I would like to try and steer clear of subjective ideologies, and instead stick with facts. Fact 1: The only limitations to the open drivers are the ones that ATi artificially imposes. Fact 2: It is only the artificially imposed limitations that would prevent workstation users from adopting open drivers.
                      Wasn't this an article about the other guys ? How did ATI get involved ?

                      Originally posted by duby229 View Post
                      Seems pretty cut and dry to me. If properly and completely supported, an open driver can and will be better then any closed driver could possibly be. Ever.
                      Open drivers can be better if the same development resources (or more) are poured into them. That's where it gets complicated.

                      Workstation customers make purchasing decisions based on proprietary software features and performance, which HW vendors spend a ton of money developing and don't want to give away to their competitors. The existence of open source drivers is not the issue, it's the implicit "and then we'll ban closed source drivers" that would be a problem for workstation customers.

                      Workstation seems to be an exception to the typical user base, since the "Linux workstation market" is really the old "Unix workstation market", which didn't have a problem with closed source drivers.

                      Originally posted by duby229 View Post
                      How would a stable and functional open driver, drive workstation users away? Seriously, I'd like to try and understand the logic behind this reasoning.
                      This is easy. Linux workstation customers expect feature and performance parity with Windows, which means either the same development cost for 1/10th the market size or sharing code between the OSes. Practically speaking, that means the Linux workstation drivers are going to share a lot of code with drivers from other OSes, which in turn means that "opening up the drivers" puts your competitive edge at risk in all OSes not just Linux.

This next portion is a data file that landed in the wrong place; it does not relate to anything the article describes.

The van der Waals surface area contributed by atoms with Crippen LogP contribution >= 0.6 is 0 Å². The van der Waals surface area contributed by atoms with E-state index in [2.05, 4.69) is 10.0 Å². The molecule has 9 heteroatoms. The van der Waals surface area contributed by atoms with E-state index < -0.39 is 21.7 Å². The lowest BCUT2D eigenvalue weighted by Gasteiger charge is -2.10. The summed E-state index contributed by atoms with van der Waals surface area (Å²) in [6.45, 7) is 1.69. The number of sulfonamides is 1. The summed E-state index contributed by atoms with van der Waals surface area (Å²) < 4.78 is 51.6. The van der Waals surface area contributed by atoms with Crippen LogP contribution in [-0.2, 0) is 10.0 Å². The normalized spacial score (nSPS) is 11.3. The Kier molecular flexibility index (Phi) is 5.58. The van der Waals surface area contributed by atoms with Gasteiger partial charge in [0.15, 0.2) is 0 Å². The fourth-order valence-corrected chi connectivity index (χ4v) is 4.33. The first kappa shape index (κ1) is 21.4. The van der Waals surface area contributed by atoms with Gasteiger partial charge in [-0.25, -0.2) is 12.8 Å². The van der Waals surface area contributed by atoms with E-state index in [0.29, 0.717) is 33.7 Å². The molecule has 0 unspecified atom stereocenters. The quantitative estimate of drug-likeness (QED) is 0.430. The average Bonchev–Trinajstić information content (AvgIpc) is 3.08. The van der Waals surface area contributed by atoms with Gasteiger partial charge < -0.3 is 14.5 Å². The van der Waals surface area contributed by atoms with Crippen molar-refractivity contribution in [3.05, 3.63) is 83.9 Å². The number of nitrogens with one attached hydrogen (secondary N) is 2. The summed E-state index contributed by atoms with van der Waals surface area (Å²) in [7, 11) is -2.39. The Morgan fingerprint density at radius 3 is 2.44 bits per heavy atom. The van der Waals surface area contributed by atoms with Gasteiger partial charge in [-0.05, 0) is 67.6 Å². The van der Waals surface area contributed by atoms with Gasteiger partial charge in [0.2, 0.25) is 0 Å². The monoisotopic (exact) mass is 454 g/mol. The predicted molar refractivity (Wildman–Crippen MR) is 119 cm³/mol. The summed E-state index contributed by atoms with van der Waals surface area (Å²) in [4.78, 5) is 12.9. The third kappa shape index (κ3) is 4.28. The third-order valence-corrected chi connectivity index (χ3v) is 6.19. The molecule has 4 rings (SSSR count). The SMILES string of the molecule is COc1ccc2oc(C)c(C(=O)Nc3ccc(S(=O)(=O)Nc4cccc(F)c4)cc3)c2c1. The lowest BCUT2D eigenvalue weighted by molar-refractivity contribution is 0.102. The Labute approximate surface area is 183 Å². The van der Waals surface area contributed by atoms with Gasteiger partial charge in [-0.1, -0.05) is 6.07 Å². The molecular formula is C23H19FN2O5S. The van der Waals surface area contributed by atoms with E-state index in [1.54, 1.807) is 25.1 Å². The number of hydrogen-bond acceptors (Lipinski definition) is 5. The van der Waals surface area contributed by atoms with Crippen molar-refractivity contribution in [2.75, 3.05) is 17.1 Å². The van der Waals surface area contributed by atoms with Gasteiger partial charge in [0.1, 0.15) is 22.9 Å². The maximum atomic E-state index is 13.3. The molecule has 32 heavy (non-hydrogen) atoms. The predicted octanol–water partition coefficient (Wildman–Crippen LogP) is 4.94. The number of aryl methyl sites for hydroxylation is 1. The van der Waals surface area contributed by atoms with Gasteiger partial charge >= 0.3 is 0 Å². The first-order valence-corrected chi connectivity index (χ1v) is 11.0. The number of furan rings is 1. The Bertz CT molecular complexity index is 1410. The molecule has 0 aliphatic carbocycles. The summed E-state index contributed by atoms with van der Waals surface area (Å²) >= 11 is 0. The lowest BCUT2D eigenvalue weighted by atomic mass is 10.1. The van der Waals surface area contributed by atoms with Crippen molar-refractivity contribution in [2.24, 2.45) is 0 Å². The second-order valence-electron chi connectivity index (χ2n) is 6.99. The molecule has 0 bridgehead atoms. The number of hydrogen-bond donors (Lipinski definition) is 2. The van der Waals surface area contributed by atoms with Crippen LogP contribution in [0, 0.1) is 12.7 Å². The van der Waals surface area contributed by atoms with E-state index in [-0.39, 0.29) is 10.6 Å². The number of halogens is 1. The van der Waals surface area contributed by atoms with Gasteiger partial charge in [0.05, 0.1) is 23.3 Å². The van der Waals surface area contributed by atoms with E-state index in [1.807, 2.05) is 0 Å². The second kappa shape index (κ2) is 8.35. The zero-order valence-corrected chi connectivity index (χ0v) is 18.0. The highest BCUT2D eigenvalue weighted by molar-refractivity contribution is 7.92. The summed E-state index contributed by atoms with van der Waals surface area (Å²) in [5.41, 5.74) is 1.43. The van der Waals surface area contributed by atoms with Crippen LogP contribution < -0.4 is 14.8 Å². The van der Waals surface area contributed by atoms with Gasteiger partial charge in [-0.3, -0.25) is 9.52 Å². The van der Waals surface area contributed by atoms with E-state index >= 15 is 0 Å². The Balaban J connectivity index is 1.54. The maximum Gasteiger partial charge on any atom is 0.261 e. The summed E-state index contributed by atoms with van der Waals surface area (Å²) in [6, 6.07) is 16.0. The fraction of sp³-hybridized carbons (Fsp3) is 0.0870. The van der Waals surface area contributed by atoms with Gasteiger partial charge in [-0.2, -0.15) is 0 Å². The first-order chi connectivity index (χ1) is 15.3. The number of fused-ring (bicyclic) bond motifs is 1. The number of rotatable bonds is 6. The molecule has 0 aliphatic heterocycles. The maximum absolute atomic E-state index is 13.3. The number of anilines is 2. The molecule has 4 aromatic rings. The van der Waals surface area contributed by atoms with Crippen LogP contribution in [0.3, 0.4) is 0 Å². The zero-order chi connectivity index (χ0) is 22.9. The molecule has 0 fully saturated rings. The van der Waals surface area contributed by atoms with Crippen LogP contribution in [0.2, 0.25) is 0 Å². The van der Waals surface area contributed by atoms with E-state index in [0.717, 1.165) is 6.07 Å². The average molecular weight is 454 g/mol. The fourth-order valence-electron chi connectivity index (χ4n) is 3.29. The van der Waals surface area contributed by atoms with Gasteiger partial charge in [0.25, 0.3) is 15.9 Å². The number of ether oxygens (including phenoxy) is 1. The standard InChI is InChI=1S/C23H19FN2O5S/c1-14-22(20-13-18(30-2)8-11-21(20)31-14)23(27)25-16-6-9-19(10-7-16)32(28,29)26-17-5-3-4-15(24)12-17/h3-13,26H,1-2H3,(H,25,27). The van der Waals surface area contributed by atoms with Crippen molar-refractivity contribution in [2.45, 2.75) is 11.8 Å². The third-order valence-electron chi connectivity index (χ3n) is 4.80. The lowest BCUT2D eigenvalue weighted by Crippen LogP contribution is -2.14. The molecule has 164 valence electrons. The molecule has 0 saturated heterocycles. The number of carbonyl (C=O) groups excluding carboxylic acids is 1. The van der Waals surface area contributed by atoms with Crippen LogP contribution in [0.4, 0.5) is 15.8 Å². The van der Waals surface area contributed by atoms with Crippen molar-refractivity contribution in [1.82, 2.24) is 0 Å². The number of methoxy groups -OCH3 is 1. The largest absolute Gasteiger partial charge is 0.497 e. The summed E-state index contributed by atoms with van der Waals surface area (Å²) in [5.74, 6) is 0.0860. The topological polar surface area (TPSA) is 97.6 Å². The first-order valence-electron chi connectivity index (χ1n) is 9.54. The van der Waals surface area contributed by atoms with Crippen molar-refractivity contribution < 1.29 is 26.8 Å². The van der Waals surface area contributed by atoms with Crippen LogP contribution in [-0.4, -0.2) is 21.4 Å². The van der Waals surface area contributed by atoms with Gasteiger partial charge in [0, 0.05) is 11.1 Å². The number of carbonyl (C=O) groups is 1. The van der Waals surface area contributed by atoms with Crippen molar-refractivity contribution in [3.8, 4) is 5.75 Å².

We adopted a two driver strategy because we felt that workstation absolutely needed a closed source solution (because of the market pull for parity with Windows and the competitive challenges that brings) while most other Linux users could be satisfied with an open source stack that had all the important functionality but not the proprietary features or performance work which feeds the workstation market.

                      Our workstation customers felt that it would be handy to have an open source driver which could be swapped in to confirm that a kernel problem was in no way related to the binary graphics driver, but every one I spoke with (including both ATI and NVidia customers) said that what they cared about was performance and stability on a standard commercial OS distribution (typically RHEL or SLES/SLED), not open-ness or ability to work across arbitrary distros.
                      Last edited by bridgman; 06-24-2008, 03:45 PM.

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                      • #12
                        Originally posted by bridgman View Post
                        We adopted a two driver strategy because we felt that workstation absolutely needed a closed source solution (because of the market pull for parity with Windows and the competitive challenges that brings) while most other Linux users could be satisfied with an open source stack that had all the important functionality but not the proprietary features or performance work which feeds the workstation market.

                        Our workstation customers felt that it would be handy to have an open source driver which could be swapped in to confirm that a kernel problem was in no way related to the binary graphics driver, but every one I spoke with (including both ATI and NVidia customers) said that what they cared about was performance and stability on a standard commercial OS distribution (typically RHEL or SLES/SLED), not open-ness or ability to work across arbitrary distros.
                        Well.. as long as the free ati driver gets fullfeatured opengl, xv, and reasonable performance, i dont care at all what stuff amd does with their binary stuff.. and the same would be true for nvidia, not that i EVER plan to again purchase an nvidia product given that the AMD commitment holds.

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                        • #13
                          I'm fine with binary drivers, but what irritates me is they are slow when it comes to fixing things.
                          New nvidia graphic card series have terrible performances under 2d desktop and they are just telling us - we'll fix this in near future. But when will this near future come (some bugs are 1+ year old!)? There are also a lot of other unfixed things that needs to be worked out, but it seems they don't care much. I'll go with AMD next time when I'm buying a graphic card.